Normally, when a company violates something such as Net Neutrality it generally is in the company’s best interest and they are looking for ways to make things more profitable and less valuable to consumers. A perfect example of that is with what Comcast is doing to Netflix (and others) in terms of requiring them to pay for prioritization in violation of Net Neutrality. This ultimately hurts Netflix and Netflix users that might be on Comcast, resulting in everyone but Comcast losing. Now, T-Mobile as part of their Uncarrier 5.0 and Uncarrier 6.0 initiatives made an announcement that they would be allowing users to stream music for free, meaning that if they don’t have an unlimited data plan, streaming music won’t count against their data plan.
Now, this move by T-Mobile is clearly very pro-consumer as it gives consumers the illusion that they’re saving money and data by not paying for music streaming, however there is one limitation to this new rule. First, it needs to be one of the following applications: iHeartRadio, iTunes Radio, Rhapsody, Spotify, Slacker, and Milk Music. They’ve also opened voting to allow users to pick two applications that they believe should be included as part of this free music initiative.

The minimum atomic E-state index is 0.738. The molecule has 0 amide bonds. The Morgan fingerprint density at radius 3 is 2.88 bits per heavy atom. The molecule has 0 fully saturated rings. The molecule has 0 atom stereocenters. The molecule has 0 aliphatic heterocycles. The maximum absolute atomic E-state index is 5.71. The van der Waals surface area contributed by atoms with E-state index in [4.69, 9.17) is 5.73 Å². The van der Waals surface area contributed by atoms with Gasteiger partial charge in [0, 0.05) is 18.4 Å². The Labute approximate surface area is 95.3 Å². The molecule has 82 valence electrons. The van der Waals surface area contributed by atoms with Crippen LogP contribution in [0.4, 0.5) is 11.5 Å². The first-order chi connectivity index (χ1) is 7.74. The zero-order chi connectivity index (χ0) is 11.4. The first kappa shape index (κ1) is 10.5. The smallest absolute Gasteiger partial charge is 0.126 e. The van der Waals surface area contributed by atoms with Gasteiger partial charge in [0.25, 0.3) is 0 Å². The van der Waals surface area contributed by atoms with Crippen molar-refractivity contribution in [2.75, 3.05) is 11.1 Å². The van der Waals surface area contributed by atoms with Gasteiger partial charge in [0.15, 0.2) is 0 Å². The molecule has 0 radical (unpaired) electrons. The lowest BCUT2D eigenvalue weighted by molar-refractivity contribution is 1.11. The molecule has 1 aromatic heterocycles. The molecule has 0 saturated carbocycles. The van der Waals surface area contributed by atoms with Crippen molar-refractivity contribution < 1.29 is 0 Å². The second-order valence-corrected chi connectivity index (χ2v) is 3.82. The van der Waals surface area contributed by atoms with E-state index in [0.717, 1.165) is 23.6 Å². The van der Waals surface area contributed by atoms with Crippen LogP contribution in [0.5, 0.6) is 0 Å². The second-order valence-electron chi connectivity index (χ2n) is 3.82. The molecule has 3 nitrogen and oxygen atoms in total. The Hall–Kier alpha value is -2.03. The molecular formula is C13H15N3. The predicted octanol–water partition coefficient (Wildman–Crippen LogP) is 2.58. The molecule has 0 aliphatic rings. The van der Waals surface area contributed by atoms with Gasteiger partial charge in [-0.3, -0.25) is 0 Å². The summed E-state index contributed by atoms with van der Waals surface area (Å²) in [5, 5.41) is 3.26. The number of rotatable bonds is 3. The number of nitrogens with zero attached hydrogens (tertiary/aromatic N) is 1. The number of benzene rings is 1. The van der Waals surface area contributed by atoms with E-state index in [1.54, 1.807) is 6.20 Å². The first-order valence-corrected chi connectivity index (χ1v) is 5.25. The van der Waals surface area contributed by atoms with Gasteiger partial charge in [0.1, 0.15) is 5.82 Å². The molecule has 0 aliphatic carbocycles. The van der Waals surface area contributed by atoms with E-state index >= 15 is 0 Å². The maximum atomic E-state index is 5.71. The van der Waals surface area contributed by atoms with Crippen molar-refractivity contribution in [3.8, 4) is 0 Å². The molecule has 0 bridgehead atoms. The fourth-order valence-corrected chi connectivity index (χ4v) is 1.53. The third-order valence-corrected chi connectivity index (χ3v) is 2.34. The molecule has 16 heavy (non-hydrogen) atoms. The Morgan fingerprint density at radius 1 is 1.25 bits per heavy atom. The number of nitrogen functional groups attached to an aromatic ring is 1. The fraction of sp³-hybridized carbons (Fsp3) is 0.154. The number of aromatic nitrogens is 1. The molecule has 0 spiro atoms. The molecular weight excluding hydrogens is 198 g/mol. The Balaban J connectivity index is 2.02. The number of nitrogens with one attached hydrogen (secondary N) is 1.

But there’s one problem with all of this, it effectively violates the principals of Net Neutrality and prioritizes one certain application’s traffic over another’s. Specifically, it rewards the already established an existing apps with the right to not penalize users for using the service while still treating the rest of the music apps on the market as second class music citizens. This means that an upstart application will naturally have a harder time competing with the Pandoras, the Spotifys and the Rhapsodys of this world. I mean, the fact that Google Play Music isn’t included as part of this list is already a bit peculiar, but even so, it means that if you’ve got an upstart music app that might be better than all of the rest of the established apps those companies already have a leg up on you in terms of not using a person’s monthly alotted data.
There is no denying that these music services use up a lot of data and if you use Spotify at very high quality for an entire month, you could easily rack up 1GB or 2GB of data usage, so for some this clearly comes as a godsend. However, I’m just not sure if T-Mobile realizes what they’re doing in terms of Net Neutrality or if this is just part of the company’s plan to happily and cheerfully lul us into a world where they pick the winners and losers through cajoling us into thinking they’re actually saving us money. If so, then this is probably one of the best evil plans I’ve ever seen from a carrier and AT&T and Verizon should be amazed and probably take some lessons. Otherwise, I think T-Mobile should seriously consider opening it up to ALL music apps and allow developers to apply for music exempt status, otherwise the company will be in direct violation of Net Neutrality. And as much as it hurts me to say this, especially considering all the awesome things T-Mobile has done lately, they’re really fucking with Net Neutrality and how the internet and mobile apps should work.